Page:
A Network for Advancing Dendrochronology, Dendrochemistry and Dendrohydrology in South America

Isabella Aguilera-Betti, Christine Lucas, María Eugenia Ferrero, Ariel A. Muñoz

Research output: Contribution to journalArticlepeer-review

6 Scopus citations


Tree-ring research (TRR) in South America (SA) continues to make important contributions in multiple sub-disciplines, including dendrochemistry and dendrohydrology. This report describes some of the advances in TRR in SA presented in a two-day International Meeting Research entitled "An International Network to Promote Advances in Dendrochronology in South America", organized by the Laboratory of Dendrochronology and Environmental Studies of the Pontifical Catholic University of Valparaíso in Valparaíso, Chile, on January 21-22, 2019. The objective of the meeting was to communicate recent advances in TRR within a network of laboratories in Argentina, Brazil, Chile, Peru, and Uruguay. Novel methodologies and results in dendrochemistry and wood anatomy were also presented by collaborating researchers from German institutions. This report describes some of the research within the subdisciplines of tree-ring science, including dendrochemistry, anatomy and dendrohydrology, and their application to understanding spatio-temporal variability in heavy metal contamination, climate, hydrology, fire regimes and other critical components of South American forest and woodland ecosystems. The meeting demonstrated expansion and diversification of inquiry and applications of TRR in SA, whereby collaboration across research centers has been critical for the advances made in broad-scale comparative studies as well as multi-proxy approaches and the study of global and hemisphere-scale climate phenomena.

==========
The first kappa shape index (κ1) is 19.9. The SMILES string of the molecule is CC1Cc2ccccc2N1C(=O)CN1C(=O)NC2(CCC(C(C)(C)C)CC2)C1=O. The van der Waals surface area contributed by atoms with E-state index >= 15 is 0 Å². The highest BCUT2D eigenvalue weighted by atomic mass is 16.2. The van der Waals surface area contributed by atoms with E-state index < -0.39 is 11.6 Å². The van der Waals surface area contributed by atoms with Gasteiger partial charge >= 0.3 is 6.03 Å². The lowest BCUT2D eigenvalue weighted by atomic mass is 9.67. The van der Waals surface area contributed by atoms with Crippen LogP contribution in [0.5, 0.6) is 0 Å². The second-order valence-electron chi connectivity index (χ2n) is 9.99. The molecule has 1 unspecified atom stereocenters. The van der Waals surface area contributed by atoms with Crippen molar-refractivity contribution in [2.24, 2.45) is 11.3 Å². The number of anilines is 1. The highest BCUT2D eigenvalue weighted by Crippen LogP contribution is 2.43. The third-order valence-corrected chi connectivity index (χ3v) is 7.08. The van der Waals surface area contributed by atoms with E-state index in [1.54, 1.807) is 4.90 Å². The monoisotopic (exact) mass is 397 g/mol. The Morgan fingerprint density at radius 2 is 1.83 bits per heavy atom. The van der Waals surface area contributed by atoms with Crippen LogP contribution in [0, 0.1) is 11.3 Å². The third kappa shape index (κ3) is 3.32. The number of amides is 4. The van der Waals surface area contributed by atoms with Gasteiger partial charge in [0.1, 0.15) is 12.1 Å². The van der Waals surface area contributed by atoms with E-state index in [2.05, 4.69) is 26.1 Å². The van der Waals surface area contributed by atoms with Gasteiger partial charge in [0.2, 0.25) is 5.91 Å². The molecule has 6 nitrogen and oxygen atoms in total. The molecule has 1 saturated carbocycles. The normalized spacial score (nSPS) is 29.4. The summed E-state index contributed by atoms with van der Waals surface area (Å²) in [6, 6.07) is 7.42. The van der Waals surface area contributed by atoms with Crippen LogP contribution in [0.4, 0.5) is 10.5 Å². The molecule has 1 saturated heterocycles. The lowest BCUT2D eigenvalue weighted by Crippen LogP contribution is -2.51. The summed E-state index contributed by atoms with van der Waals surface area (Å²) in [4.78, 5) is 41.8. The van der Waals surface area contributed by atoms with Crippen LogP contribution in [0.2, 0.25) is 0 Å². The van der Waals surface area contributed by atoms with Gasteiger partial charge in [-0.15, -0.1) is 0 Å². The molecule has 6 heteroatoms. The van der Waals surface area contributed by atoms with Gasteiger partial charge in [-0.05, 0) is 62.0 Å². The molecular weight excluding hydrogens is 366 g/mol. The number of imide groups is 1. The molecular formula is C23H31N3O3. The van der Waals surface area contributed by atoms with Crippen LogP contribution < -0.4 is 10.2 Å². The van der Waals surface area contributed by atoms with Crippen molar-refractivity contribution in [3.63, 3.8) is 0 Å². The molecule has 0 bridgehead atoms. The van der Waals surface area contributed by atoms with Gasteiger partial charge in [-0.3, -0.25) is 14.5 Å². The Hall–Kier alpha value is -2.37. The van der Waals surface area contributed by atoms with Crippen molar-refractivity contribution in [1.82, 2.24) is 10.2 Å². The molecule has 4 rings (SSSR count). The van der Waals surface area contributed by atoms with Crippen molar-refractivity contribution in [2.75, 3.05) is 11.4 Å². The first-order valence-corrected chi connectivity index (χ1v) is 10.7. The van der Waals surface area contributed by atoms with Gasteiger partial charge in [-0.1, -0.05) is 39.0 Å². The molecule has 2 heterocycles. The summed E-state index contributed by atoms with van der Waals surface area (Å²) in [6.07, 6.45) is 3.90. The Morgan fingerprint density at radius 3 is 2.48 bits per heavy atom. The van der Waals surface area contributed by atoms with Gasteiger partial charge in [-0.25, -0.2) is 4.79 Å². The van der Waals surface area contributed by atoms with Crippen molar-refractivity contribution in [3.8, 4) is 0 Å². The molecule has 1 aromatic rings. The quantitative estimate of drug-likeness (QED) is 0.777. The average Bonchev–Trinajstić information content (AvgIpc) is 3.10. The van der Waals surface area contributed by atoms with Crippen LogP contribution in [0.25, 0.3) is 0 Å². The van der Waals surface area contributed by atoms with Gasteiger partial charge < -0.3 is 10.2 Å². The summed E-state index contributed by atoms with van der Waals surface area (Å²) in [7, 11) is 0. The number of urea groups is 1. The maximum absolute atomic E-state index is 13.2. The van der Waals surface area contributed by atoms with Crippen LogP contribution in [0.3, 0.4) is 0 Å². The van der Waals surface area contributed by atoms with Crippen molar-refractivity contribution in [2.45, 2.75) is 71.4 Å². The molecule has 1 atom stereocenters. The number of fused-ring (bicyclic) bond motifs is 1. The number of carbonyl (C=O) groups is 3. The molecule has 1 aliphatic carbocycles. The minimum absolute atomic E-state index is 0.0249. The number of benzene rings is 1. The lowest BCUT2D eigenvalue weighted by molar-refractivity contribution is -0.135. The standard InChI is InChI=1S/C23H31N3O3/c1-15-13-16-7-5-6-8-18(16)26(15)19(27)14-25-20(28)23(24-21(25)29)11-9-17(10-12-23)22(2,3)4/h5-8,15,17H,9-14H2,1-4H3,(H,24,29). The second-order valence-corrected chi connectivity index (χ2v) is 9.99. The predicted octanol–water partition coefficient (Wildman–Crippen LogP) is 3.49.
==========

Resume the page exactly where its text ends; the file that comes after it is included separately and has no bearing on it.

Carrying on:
Original languageEnglish
Pages (from-to)94-101
Number of pages8
JournalTree-Ring Research
Issue number2
StatePublished - 1 Aug 2020


  • chemical analysis
  • climate
  • pollution
  • stable isotopes
  • trace elements
  • tree rings
  • wood anatomy


Dive into the research topics of 'A Network for Advancing Dendrochronology, Dendrochemistry and Dendrohydrology in South America'. Together they form a unique fingerprint.

Cite this